The Haywire Mac Story

Haywire Mac composed “The Big Rock Candy Mountains” in 1897. He was fifteen, living on the road after running away to join the circus. But that was just the beginning of his long and amazing life. He was a hobo, a boomer trainman who traveled from town to town in search of the best railroad jobs. A lifelong member of the Wobblies (Industrial Workers of the World), he helped organize oil workers in west Texas in the early 1920s. He was a singer, songwriter, poet and radio host. He composed “Hallelujah I’m a Bum,” a standard in the Wobbly’s Little Red Songbook for nearly 100 years. Robert Crumb included Haywire Mac in his “Heroes of Blues, Jazz and Country” trading cards.

Haywire Mac was born Harry Kirby McClintock, on October 8, 1882, in Knoxville, Tennessee. He started singing in St. John’s Episcopal Church when he was twelve, but only lasted 14 months before his cracking voice made him undesirable. He ran away from home in 1896 and joined the Gentry Brother’s circus. But he quit after a month and started hopping freights, inspired by stories of his uncles who were boomer trainmen.

On the Road

Mac hoboed south to New Orleans, where he learned that he could support himself with his singing. In the spring of 1897, he hit the road again, drifting throughout the south, and then to St. Louis, Pueblo, Chicago and Cincinnati. This was when he composed “Big Rock Candy Mountains” and “Hallelujah I’m a Bum,” singing without accompaniment since he hadn’t yet learned to play any instruments.

He was good at making money, both from panhandling and from singing. But there were lots of bums who tried to take advantage of kids his age. So, he carried a Barlow knife and often had to fight or run. One time, he jumped from a boxcar at 30 miles per hour to save his life. A railroad crew found him next day and took him to hospital, with a concussion, fractured collar and cracked ribs.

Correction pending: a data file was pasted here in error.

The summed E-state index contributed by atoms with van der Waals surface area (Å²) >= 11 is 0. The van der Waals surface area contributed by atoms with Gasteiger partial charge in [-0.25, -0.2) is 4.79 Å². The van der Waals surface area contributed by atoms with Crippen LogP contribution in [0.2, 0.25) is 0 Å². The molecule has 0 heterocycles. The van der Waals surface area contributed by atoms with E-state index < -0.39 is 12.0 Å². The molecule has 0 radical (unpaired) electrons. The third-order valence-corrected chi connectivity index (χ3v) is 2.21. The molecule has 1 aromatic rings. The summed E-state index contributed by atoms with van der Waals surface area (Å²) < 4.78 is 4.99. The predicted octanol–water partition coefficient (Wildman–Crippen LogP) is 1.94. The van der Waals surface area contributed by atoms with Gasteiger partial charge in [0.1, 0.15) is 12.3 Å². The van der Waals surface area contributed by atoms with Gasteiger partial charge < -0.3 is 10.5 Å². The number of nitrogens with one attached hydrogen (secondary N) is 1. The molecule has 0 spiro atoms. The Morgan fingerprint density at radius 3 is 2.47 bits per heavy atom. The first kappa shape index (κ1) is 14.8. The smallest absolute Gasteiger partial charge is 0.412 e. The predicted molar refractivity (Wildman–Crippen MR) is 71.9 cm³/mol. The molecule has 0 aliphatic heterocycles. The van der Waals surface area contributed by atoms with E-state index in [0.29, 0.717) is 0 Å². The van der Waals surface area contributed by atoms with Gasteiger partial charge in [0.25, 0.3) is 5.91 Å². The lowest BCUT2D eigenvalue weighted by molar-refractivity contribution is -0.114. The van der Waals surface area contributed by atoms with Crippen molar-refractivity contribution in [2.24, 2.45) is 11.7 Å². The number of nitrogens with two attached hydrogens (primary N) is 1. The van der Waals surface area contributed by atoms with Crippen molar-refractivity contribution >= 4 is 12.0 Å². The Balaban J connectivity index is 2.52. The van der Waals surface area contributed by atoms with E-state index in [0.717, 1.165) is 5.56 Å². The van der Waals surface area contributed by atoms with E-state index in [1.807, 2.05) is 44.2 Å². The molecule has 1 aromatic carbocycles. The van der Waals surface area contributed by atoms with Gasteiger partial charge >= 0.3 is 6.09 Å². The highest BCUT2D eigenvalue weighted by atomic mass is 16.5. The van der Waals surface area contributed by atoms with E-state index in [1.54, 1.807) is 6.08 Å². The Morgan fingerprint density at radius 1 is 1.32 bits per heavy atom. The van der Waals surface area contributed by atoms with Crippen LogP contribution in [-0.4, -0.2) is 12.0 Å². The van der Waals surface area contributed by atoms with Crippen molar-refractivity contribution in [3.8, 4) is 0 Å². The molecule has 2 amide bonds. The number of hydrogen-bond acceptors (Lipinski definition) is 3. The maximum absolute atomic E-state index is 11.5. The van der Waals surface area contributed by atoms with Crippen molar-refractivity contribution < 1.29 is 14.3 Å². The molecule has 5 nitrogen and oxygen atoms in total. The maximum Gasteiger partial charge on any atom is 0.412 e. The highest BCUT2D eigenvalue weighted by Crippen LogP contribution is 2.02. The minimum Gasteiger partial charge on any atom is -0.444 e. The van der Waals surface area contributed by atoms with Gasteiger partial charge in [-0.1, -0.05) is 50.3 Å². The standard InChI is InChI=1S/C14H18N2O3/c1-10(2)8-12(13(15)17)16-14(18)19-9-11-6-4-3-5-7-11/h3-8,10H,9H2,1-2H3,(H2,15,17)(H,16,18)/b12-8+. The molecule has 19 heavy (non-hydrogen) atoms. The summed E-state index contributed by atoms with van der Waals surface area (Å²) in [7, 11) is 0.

Haywire Mac Goes to War

When the Spanish-American war started, he supported himself performing for soldiers in Chackamuaga Park, in Chattanooga. He couldn’t get into the army because he was too young and skinny. But he got a job as a civilian muleskinner, for the cavalry, packing supplies through the jungles of the Philippines. After the war, he went to China, serving as an aide to newsmen covering Boxer Rebellion. After that, he traveled to San Francisco.

He intended to return to Knoxville to visit his parents, but got shanghaied along the way. He sailed to Africa and remained there, working as a muleskinner. A Scotsman, named MacKelvie, was impressed by his familiarity around the rails and wrote Mac a letter of recommendation. With that letter, Mac got a job as a brakeman in Rhodesia, in the middle of the Boer war.

After seven months, he shipped out to Australia, where he tried to ride the freights and was promptly jailed. After his release, he traveled into the interior with a group of musician rugby players, before sailing to England to see the coronation of King Edward. Then he went to Argentina, where he immediately jumped ship and wandered for several days.

On the Road Again